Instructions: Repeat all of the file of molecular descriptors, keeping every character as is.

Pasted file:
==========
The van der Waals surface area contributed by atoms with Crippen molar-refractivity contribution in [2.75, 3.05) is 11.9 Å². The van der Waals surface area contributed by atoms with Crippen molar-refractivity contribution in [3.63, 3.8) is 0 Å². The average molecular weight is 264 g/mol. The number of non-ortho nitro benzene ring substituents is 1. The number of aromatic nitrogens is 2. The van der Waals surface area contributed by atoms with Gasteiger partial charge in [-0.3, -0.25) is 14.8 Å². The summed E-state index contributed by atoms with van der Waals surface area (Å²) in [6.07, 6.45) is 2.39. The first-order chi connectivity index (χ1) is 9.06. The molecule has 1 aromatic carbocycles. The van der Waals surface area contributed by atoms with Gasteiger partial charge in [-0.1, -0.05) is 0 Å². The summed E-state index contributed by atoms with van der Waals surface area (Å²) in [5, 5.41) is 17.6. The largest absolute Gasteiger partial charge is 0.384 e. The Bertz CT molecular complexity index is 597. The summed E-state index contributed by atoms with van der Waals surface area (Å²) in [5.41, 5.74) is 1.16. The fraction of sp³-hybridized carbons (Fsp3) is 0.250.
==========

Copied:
The van der Waals surface area contributed by atoms with Crippen molar-refractivity contribution in [2.75, 3.05) is 11.9 Å². The van der Waals surface area contributed by atoms with Crippen molar-refractivity contribution in [3.63, 3.8) is 0 Å². The average molecular weight is 264 g/mol. The number of non-ortho nitro benzene ring substituents is 1. The number of aromatic nitrogens is 2. The van der Waals surface area contributed by atoms with Gasteiger partial charge in [-0.3, -0.25) is 14.8 Å². The summed E-state index contributed by atoms with van der Waals surface area (Å²) in [6.07, 6.45) is 2.39. The first-order chi connectivity index (χ1) is 9.06. The molecule has 1 aromatic carbocycles. The van der Waals surface area contributed by atoms with Gasteiger partial charge in [-0.1, -0.05) is 0 Å². The summed E-state index contributed by atoms with van der Waals surface area (Å²) in [5, 5.41) is 17.6. The largest absolute Gasteiger partial charge is 0.384 e. The Bertz CT molecular complexity index is 597. The summed E-state index contributed by atoms with van der Waals surface area (Å²) in [5.41, 5.74) is 1.16. The fraction of sp³-hybridized carbons (Fsp3) is 0.250.